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Robert Porter McKimson, Sr. (October 13, 1910 – September 29, 1977) was an American animator and illustrator, best known for his work on the Looney Tunes and Merrie Melodies series of cartoons from Warner Bros., and later DePatie-Freleng Enterprises. He was also well known for defining Bugs Bunny's look in the 1943 short Tortoise Wins by a Hare.
Robert Porter McKimson
October 13, 1910
|Died||September 29, 1977 (aged 66)|
|Cause of death||Heart attack|
|Other names||Bob McKimson|
|Children||Robert, Jr., Marlyn|
Born in Denver, Colorado, McKimson spent 10 years getting an art education. He then went to work for Walt Disney. He stayed with Disney's studio for two years and then went to work for the Romer Grey Studio located in Altadena, California in 1930, a would-be animation shop started by the son of Western author Zane Grey, and financed by Zane Grey's wife. Several cartoons were animated at the Romer Grey Studio, but due to the Great Depression, the studio was unable to close a distribution deal. None of the shorts were released, with only a handful of them being completed (only one of them is known to exist today).
At the same time he began working for Grey, McKimson was hired by Hugh Harman and Rudolf Ising, first doing the ink-and-paint duties for the very first Looney Tunes, then becoming an in-betweener before becoming an animator by 1931, when the Romer Grey Studio shut down. At that time he had an accident that gave him a concussion. As a result, he was able to visualize better, thus increasing his production and animation. He was the head animator and go-to guy in the late 1930s at the studio, which overwhelmed him. Eventually he worked exclusively with Bob Clampett.  He was offered a directorial position by Leon Schlesinger in 1937, but declined, allowing the position to go to animator Chuck Jones. He accepted his own directorial position in late 1944, when Frank Tashlin left Warner Bros. to direct live-action films.
McKimson created characters like Foghorn Leghorn and the Tasmanian Devil, as well as directing every Hippety Hopper/Sylvester pairing. He also created Speedy Gonzales for the 1953 short Cat-Tails for Two and directed many others periodically (along with Freleng and other directors) for the remainder of his theatrical career.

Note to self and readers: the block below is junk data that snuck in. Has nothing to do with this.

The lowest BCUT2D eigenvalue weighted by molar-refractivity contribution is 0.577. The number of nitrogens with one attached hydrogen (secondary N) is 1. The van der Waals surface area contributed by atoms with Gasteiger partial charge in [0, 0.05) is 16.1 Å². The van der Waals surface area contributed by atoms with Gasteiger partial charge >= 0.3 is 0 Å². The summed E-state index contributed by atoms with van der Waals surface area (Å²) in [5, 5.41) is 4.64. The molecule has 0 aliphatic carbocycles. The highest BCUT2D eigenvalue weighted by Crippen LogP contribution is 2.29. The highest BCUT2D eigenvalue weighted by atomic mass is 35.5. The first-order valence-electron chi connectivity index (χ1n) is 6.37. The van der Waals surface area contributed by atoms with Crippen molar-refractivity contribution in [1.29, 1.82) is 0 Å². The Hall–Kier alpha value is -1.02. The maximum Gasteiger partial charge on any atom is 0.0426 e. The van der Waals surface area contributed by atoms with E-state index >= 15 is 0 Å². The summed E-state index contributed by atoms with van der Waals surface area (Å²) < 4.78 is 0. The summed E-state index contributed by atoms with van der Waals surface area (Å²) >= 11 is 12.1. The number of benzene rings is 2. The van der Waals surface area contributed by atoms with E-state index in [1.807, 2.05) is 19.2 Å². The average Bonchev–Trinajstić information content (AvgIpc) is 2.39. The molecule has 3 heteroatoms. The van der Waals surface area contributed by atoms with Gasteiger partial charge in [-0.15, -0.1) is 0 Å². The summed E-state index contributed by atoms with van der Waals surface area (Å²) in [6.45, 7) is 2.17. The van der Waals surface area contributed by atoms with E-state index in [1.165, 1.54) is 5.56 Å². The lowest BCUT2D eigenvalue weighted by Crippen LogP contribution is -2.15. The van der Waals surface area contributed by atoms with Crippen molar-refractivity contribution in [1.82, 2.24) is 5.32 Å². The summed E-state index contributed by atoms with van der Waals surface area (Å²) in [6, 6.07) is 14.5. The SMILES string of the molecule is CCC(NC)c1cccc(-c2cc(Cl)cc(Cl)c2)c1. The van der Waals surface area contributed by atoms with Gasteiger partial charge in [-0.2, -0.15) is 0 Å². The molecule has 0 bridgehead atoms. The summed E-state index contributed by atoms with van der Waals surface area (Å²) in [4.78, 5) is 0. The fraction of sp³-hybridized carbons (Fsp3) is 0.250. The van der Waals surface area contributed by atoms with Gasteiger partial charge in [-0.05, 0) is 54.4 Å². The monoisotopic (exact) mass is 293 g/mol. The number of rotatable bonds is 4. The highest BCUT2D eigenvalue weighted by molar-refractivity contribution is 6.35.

McKimson's first directorial work that he finished, (Frank Tashlin left the cartoon incomplete upon departing) Daffy Doodles, Daffy draws moustaches on all the pre-drawn (and even some natural) faces in his sight, was released in early April 1946. His third cartoon entitled Acrobatty Bunny would be the first Bugs Bunny short Mckimson directed. It was released in June 1946.
In 1953, the Warner Bros. cartoon studio laid off most of its staff for a period of six months due to the 3-D fad at the time, which Jack Warner found to be too costly a process to use for animated cartoons. After the studio re-opened, Freleng and Jones quickly re-assembled their respective units, but McKimson discovered every member of his previous team, apart from writer Tedd Pierce and background painter Richard H. Thomas, refused to work with him again.[why?] At the start of this period, McKimson animated on three of his own shorts, The Hole Idea, Dime to Retire, and Too Hop to Handle. (in fact, he was the sole animator credited on The Hole Idea)  Soon, McKimson assembled a new team of artists, including layout man/background painter Robert Gribbroek and animators Warren Batchelder, Ted Bonnicksen, and George Grandpre. Tom Ray, Russ Dyson, and Keith Darling helped at various points. McKimson's better known efforts would include Hillbilly Hare, A-Lad-In His Lamp, Stupor Duck, The Windblown Hare, Walky Talky Hawky, Big Top Bunny, etc.
McKimson continued working at Warner's Cartoon Studio as it began to lose staff (including such key personnel such as Jones) in the early 1960's. Over this time, he directed his share of shorts and worked on the feature The Incredible Mr. Limpet. After the studio closed, he joined DePatie-Freleng Enterprises, co-owned by his old associate Friz Freleng and David H. DePatie, who had been a producer at the Warners studio. At DePatie-Freleng, McKimson directed several The Inspector shorts and worked on some of the Looney Tunes and Merrie Melodies contracted out to DePatie-Freleng by Warner Bros. In 1967, Warner opened its animation studio again, McKimson re-joining its staff in 1968, but the Studio was shut down again in 1969. His last Warner Bros. cartoon was Injun Trouble with Cool Cat. Injun Trouble was also the last of the original Looney Tunes or Merrie Melodies cartoon to be produced before the Warner Bros. cartoon studio was closed. McKimson was the one person to be at the studio from the start of the Looney Tunes series through its finish in 1969, first as an animator and then as a director.
After a sabbatical, he went back to DePatie-Freleng in 1972 to direct The Pink Panther Show shorts, among their other series.
On September 29, 1977, while having lunch with co-workers Friz Freleng and David H. DePatie, McKimson suffered a heart attack and died at the age of 66. Just days earlier he was given a clean bill of health during a physical, during which his doctor suggested that his family history would allow him to live many more years; McKimson's father lived to be a centenarian. McKimson's body was buried at Forest Lawn Cemetery in Glendale, California.
In addition to being an animator, McKimson was a skilled horseman and polo player, a dedicated bowler, and a Master Mason. He had two brothers — Charles McKimson (the younger) and Tom McKimson (the older) — who also worked as animators. Charles was frequently part of McKimson's unit at Warner Bros.